Dietary diversification has been identified as a sustainable intervention method in developing countries where subclinical vitamin A deficiency exists. Nutrition education is central to all methods of nutrition intervention including dietary diversification. The paucity of available data currently limits the effective use of nutrition education in national programs in Sri Lanka. We assessed the effect of nutrition education on nutrition related knowledge, food consumption patterns and serum retinol concentrations among 229 adolescent school girls, aged between 15-19 years. Knowledge on nutrition, food consumption patterns and serum retinol concen-tration was assessed at baseline. Intervention included nutrition education as lecture discussions, interactive group discussions and four different methods of reinforcement. Knowledge, food consumption patterns and serum retinol concentrations were reassessed after a ten week period of intervention. Educational intervention resulted in a significant increase in knowledge (P<0.001) and consumption of local vitamin A rich foods. The percentage of subjects with low serum retinol concentrations (<20µg/dL) decreased from 17% to 4.8%. The effect of nutrition education on serum retinol concentration was highly significant (P<0.001) in subjects with baseline serum retinol concentrations below 20µg/L. Nutrition education was effective in improving knowledge and food consumption patterns among these girls. Effectiveness was of biological significance, as a positive change in serum retinol concentration was observed in subjects with initially low concentrations, and not in subjects with initially normal serum concentrations.
Extensive data from animal and human studies indicate that iron deficiency impairs thyroid metabolism. The aim of this study was to determine thyroid hormone status in iron-deficient adolescent girls. By stepwise random sampling from among all public high schools for girls in Lar and its vicinity in southern Iran, 103 out of 431 iron deficient subjects were selected. Urine and serum samples were collected and assayed for urinary iodine and serum ferritin, iron, total iron binding capacity (TIBC), thyroid stimulating hormone (TSH), thyroxine (T4), triiodothyronine (T3), free thyroid hormones (fT4 and fT3), triiodothyronine resin uptake (T3RU), reverse triiodothyronine (rT3), selenium and albumin concentrations. Hematological indices for iron status confirmed that all subjects were iron-deficient. There was a significant correlation between T4 and ferritin (r= 0.52, P<0.001) and between TSH and ferritin (r=-0.3, P<0.05). Subjects with low serum ferritin had a higher ratio of T3/T4 (r= -0.42, P<0.01). Using stepwise regression analysis, only ferritin contributed significantly to the rT3 concentration (r=-0.35, P<0.01). The results indicate that the degree of iron deficiency may affect thyroid hormone status in iron-deficient adolescent girls.
In order to determine the prevalence of micronutrient deficiencies (iron, zinc and folate) in Sri Lankan adolescent school children and the extent to which multiple micronutrient deficiencies exist in this population, a cross-sectional survey (2003) in the Galle district of the micronutrient and anthropometric status of 945 school children of ages 12 - 16 years was performed. The prevalence of anemia (Hb <120.0 g/L) was 49.5% in males and 58.1% in females (overall 54.8%, gender difference, P=0.004). In anemic children 30.2% of males and 47.8% of females were iron deficient (serum ferritin <30.0 µg/L). Folate deficiency (<6.80 nmol/L) was found in 54.6% and 52.5% of boys and girls respectively whereas zinc deficiency (<9.95 µmol/L) occurred in 51.5% and 58.3%. Anemic boys had a 1.5 (95% confidence interval (CI) 0.9-2.6) and 1.6-fold (CI; 1.1-2.6) greater risk of being stunted and underweight, whereas the risk among anemic girls was 1.7 (CI; 1.1-2.7) and 1.0 (CI; 0.7-1.5) for being stunted and underweight. The relative risks of having at least two deficiencies in iron, zinc and folate among anemic children were 1.6 (CI; 0.6- 4.2) among boys and 0.8 (CI; 0.5- 1.5) among girls. Iron deficient subjects had a significantly increased risk of 1.8 (CI, 1.1-3.0) of being deficient in folate and 1.7 (CI, 1.2-2.6) of being deficient in zinc. Zinc deficient subjects had a risk of 1.3 (CI, 1.0-1.8) being iron deficient and 1.2 (CI, 0.9-1.7) of being folate deficient. Multiple micronutrient deficiencies are prevalent in Sri Lankan adolescents.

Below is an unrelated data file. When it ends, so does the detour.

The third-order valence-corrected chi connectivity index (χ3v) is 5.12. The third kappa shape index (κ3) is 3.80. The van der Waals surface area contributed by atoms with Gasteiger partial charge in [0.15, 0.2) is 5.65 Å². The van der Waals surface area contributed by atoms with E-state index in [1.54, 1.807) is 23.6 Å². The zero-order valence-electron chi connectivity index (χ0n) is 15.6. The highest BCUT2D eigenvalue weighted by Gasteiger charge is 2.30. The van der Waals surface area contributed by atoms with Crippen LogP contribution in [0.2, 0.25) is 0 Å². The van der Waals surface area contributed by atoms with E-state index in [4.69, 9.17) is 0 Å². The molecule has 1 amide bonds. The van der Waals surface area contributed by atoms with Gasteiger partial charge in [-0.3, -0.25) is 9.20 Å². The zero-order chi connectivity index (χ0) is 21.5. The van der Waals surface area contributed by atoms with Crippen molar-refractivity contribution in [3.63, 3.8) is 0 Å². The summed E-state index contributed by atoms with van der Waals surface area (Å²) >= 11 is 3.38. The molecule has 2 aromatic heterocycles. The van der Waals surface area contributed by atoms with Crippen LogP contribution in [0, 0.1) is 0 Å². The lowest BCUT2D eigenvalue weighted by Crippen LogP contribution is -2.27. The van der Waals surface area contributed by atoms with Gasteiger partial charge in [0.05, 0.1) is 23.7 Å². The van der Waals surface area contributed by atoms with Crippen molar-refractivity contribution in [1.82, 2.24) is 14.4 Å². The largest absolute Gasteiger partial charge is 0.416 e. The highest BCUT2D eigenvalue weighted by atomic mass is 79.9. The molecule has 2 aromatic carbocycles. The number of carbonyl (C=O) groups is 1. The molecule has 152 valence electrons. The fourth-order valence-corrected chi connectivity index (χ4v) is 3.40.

Tribal population constitutes about 8% of the total population in India. They are particularly vulnerable to undernutrition, because of their geographical isolation, socio-economic disadvantage and inadequate health facilities. Recognizing the problem, Government of India launched different programmes for their welfare. Adolescence is a significant period of growth and maturation. The nutritional status of adolescent girls, the future mothers, contributes significantly to the nutritional status of the community. Therefore an attempt was made to assess the diet and nutritional status of adolescent population from the different tribal areas of India. The available database collected by National Nutrition Monitoring Bureau (1998-99) was utilized for this purpose. Data on a total of 12,789 adolescents (10-17 yrs) was included for the analysis. Four percent of the adolescent girls were married and less than 1% were either pregnant (0.4%) or lactating (0.7%) at the time of the survey. The mean intake of all the foodstuffs, especially the income elastic foods such as Pulses, Milk & Milk products, Oils & fats and Sugar & Jaggery were lower than the recommended levels of ICMR. The intake of all the foodstuffs except green leafy vegetables was lower than that of their rural counterparts. The intake of all the nutrients were below the recommended level, while that of micronutrients such as iron, vitamin A and riboflavin were grossly inadequate in all the age and sex groups. About 63% of adolescent boys and 42% of girls were undernourished (<5th BMI age percentiles of NHANES). A significant association between undernutrition and socio-economic parameters like type of family, size of land holding and occupation of head of household was observed. Therefore, there is a need to evolve comprehensive programmes for the overall development of tribal population with special focus on adolescents.